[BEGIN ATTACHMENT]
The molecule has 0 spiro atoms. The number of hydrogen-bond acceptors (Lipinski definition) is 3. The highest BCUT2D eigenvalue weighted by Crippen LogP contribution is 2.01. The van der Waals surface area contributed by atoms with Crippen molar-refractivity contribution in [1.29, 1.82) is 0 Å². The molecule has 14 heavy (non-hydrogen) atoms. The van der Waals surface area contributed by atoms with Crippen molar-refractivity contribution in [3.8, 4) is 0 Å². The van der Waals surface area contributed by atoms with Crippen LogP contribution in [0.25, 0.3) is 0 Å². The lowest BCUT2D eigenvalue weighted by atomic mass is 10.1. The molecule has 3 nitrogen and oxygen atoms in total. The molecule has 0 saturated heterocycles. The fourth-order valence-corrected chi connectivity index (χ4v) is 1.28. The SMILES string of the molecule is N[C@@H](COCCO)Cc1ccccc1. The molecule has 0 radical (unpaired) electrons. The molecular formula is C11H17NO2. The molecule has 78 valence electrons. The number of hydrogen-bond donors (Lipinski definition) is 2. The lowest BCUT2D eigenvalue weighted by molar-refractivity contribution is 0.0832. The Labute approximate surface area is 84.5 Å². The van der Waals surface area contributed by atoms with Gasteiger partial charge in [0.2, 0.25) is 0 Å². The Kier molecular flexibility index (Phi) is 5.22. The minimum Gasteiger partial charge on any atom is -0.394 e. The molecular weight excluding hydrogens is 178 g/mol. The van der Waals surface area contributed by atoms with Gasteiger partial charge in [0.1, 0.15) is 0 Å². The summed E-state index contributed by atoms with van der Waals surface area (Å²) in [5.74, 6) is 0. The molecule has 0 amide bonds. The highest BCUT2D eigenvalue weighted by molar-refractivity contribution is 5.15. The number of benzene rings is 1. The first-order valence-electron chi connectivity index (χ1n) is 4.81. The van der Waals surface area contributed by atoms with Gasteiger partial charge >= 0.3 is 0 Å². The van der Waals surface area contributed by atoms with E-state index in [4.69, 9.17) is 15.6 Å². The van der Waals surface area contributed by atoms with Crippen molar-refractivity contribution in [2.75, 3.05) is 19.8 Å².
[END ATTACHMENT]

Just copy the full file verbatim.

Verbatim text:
The molecule has 0 spiro atoms. The number of hydrogen-bond acceptors (Lipinski definition) is 3. The highest BCUT2D eigenvalue weighted by Crippen LogP contribution is 2.01. The van der Waals surface area contributed by atoms with Crippen molar-refractivity contribution in [1.29, 1.82) is 0 Å². The molecule has 14 heavy (non-hydrogen) atoms. The van der Waals surface area contributed by atoms with Crippen molar-refractivity contribution in [3.8, 4) is 0 Å². The van der Waals surface area contributed by atoms with Crippen LogP contribution in [0.25, 0.3) is 0 Å². The lowest BCUT2D eigenvalue weighted by atomic mass is 10.1. The molecule has 3 nitrogen and oxygen atoms in total. The molecule has 0 saturated heterocycles. The fourth-order valence-corrected chi connectivity index (χ4v) is 1.28. The SMILES string of the molecule is N[C@@H](COCCO)Cc1ccccc1. The molecule has 0 radical (unpaired) electrons. The molecular formula is C11H17NO2. The molecule has 78 valence electrons. The number of hydrogen-bond donors (Lipinski definition) is 2. The lowest BCUT2D eigenvalue weighted by molar-refractivity contribution is 0.0832. The Labute approximate surface area is 84.5 Å². The van der Waals surface area contributed by atoms with Gasteiger partial charge in [0.2, 0.25) is 0 Å². The Kier molecular flexibility index (Phi) is 5.22. The minimum Gasteiger partial charge on any atom is -0.394 e. The molecular weight excluding hydrogens is 178 g/mol. The van der Waals surface area contributed by atoms with Gasteiger partial charge in [0.1, 0.15) is 0 Å². The summed E-state index contributed by atoms with van der Waals surface area (Å²) in [5.74, 6) is 0. The molecule has 0 amide bonds. The highest BCUT2D eigenvalue weighted by molar-refractivity contribution is 5.15. The number of benzene rings is 1. The first-order valence-electron chi connectivity index (χ1n) is 4.81. The van der Waals surface area contributed by atoms with Gasteiger partial charge >= 0.3 is 0 Å². The van der Waals surface area contributed by atoms with E-state index in [4.69, 9.17) is 15.6 Å². The van der Waals surface area contributed by atoms with Crippen molar-refractivity contribution in [2.75, 3.05) is 19.8 Å².